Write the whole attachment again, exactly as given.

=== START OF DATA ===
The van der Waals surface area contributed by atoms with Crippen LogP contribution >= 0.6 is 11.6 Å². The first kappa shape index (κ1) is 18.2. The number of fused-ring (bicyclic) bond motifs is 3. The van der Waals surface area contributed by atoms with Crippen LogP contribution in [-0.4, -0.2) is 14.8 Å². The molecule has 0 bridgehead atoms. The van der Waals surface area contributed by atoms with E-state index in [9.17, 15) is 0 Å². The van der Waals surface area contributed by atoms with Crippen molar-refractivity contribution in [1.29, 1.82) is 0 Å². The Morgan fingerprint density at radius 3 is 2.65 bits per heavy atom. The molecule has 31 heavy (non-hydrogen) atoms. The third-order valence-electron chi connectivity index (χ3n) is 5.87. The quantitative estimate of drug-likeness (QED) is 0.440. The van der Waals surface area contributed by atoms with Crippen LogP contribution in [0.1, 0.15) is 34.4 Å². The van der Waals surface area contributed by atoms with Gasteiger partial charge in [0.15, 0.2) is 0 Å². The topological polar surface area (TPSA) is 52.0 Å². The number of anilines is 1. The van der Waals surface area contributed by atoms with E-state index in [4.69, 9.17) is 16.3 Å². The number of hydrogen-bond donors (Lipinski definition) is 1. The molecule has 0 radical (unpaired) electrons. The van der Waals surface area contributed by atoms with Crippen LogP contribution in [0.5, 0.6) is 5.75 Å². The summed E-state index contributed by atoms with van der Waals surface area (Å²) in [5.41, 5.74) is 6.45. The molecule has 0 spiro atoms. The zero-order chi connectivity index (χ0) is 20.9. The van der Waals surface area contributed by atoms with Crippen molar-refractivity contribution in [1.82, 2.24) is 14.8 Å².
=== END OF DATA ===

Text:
The van der Waals surface area contributed by atoms with Crippen LogP contribution >= 0.6 is 11.6 Å². The first kappa shape index (κ1) is 18.2. The number of fused-ring (bicyclic) bond motifs is 3. The van der Waals surface area contributed by atoms with Crippen LogP contribution in [-0.4, -0.2) is 14.8 Å². The molecule has 0 bridgehead atoms. The van der Waals surface area contributed by atoms with E-state index in [9.17, 15) is 0 Å². The van der Waals surface area contributed by atoms with Crippen molar-refractivity contribution in [1.29, 1.82) is 0 Å². The Morgan fingerprint density at radius 3 is 2.65 bits per heavy atom. The molecule has 31 heavy (non-hydrogen) atoms. The third-order valence-electron chi connectivity index (χ3n) is 5.87. The quantitative estimate of drug-likeness (QED) is 0.440. The van der Waals surface area contributed by atoms with Crippen LogP contribution in [0.1, 0.15) is 34.4 Å². The van der Waals surface area contributed by atoms with Gasteiger partial charge in [0.15, 0.2) is 0 Å². The topological polar surface area (TPSA) is 52.0 Å². The number of anilines is 1. The van der Waals surface area contributed by atoms with E-state index in [4.69, 9.17) is 16.3 Å². The number of hydrogen-bond donors (Lipinski definition) is 1. The molecule has 0 radical (unpaired) electrons. The van der Waals surface area contributed by atoms with Crippen LogP contribution in [0.5, 0.6) is 5.75 Å². The summed E-state index contributed by atoms with van der Waals surface area (Å²) in [5.41, 5.74) is 6.45. The molecule has 0 spiro atoms. The zero-order chi connectivity index (χ0) is 20.9. The van der Waals surface area contributed by atoms with Crippen molar-refractivity contribution in [1.82, 2.24) is 14.8 Å².